One of the main tasks of organic chemistry is to investigate and reproduce artificially the carbon-containing chemicals that help drive the vital processes in animals and plants. This is important not only for broadening knowledge of chemical and biological phenomena, but also for seeking ways of applying chemistry to everyday life. Uncovering and replicating Nature's colourful secrets through the chemical analysis and synthesis of its natural dyes was a central theme of Adolf von Baeyer's work.
Inspired by his mentor August Kekulé's pioneering theory, which proposed that you can assign certain atoms to their correct positions within a molecule by virtue of their behaviour in chemical reactions, Baeyer meticulously carried out such reactions to formulate the structures of many compounds. The most important of these was his derivation of the approximate structure of indigo, a beautiful and distinctive blue dye extracted from the plant of the same name for use in textiles and printing. In addition, Baeyer discovered a prominent collection of dyes, the phthaleins, and worked out their chemical composition. By studying the chemical makeup of phthalein dyes, Baeyer showed how they are all derivatives of the same carbon compound, triphenylmethane, and he revealed how minute differences in their structures could explain their colour differences. Both indigo and phthalein dyes belong to the same group of chemicals, named aromatic on the basis that their carbon atoms form a ring, and Baeyer developed theories to propose how the number of carbon atoms present in rings belonging to a subgroup of these compounds, called hydroaromatic, could explain why certain compounds are more stable than others.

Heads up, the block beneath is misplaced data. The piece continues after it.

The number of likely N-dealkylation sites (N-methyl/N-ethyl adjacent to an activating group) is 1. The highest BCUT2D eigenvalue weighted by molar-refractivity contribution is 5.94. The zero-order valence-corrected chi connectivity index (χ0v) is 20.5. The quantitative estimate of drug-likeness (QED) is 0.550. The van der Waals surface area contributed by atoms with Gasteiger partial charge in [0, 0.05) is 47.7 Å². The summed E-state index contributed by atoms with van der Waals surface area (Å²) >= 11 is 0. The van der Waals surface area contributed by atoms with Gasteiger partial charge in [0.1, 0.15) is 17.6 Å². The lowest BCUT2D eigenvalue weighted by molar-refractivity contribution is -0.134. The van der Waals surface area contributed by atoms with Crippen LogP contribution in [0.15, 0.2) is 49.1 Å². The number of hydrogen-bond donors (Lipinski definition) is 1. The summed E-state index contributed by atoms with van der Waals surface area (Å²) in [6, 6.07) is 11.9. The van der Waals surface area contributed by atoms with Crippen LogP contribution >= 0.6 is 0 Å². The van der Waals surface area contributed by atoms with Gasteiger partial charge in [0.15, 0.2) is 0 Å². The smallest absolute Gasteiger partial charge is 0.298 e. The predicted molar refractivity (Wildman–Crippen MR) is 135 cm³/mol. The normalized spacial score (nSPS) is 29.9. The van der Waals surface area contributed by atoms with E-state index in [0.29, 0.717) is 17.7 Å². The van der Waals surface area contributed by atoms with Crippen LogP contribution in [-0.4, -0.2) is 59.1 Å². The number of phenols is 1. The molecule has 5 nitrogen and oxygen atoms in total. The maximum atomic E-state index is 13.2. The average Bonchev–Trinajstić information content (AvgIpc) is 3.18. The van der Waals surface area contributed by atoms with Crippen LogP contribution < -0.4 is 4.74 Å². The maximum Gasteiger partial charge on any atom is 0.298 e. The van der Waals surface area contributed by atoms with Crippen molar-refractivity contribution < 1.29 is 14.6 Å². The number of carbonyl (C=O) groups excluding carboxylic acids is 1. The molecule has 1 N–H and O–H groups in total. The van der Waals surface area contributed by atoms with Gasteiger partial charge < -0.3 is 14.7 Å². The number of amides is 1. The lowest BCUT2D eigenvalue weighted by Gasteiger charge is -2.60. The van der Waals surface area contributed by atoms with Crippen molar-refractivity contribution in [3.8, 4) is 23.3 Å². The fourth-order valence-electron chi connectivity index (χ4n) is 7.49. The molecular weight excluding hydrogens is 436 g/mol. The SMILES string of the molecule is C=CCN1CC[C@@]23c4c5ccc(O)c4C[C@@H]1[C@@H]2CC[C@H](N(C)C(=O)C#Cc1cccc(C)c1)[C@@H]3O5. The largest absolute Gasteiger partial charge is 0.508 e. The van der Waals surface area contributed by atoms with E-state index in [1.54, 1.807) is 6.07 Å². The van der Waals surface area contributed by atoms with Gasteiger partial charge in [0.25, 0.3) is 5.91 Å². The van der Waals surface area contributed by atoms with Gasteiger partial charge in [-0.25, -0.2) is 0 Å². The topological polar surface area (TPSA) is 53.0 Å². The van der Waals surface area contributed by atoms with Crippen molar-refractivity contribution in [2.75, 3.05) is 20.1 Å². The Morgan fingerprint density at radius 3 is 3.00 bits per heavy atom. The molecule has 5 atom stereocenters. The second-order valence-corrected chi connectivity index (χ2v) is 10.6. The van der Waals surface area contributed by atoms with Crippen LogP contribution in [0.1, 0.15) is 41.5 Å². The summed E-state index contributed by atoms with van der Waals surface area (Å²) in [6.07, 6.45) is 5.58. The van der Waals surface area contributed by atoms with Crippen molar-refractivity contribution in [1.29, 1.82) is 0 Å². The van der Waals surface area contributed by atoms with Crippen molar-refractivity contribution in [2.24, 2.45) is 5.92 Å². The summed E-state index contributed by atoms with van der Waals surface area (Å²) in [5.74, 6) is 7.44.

It took almost two decades for Baeyer to progress from the approximate structure of indigo to calculating its precise chemical formula, but within that time he already had enough information to produce the dye synthetically in three ways from different sets of raw materials rich in carbon atoms. These achievements set the scene for developing ways of producing artificial versions of dyes on an industrial scale, which could be cheaper and perform better than naturally occurring dyes. Starting from easily available products from the petrochemical industry and even waste products, chemists developed variations of Baeyer's breakthrough experiments to produce synthetic indigo, and eventually almost all the colours of the rainbow.
This Speed Read is supported by the Camille and Henry Dreyfus Foundation Special Grant Program in the Chemical Sciences.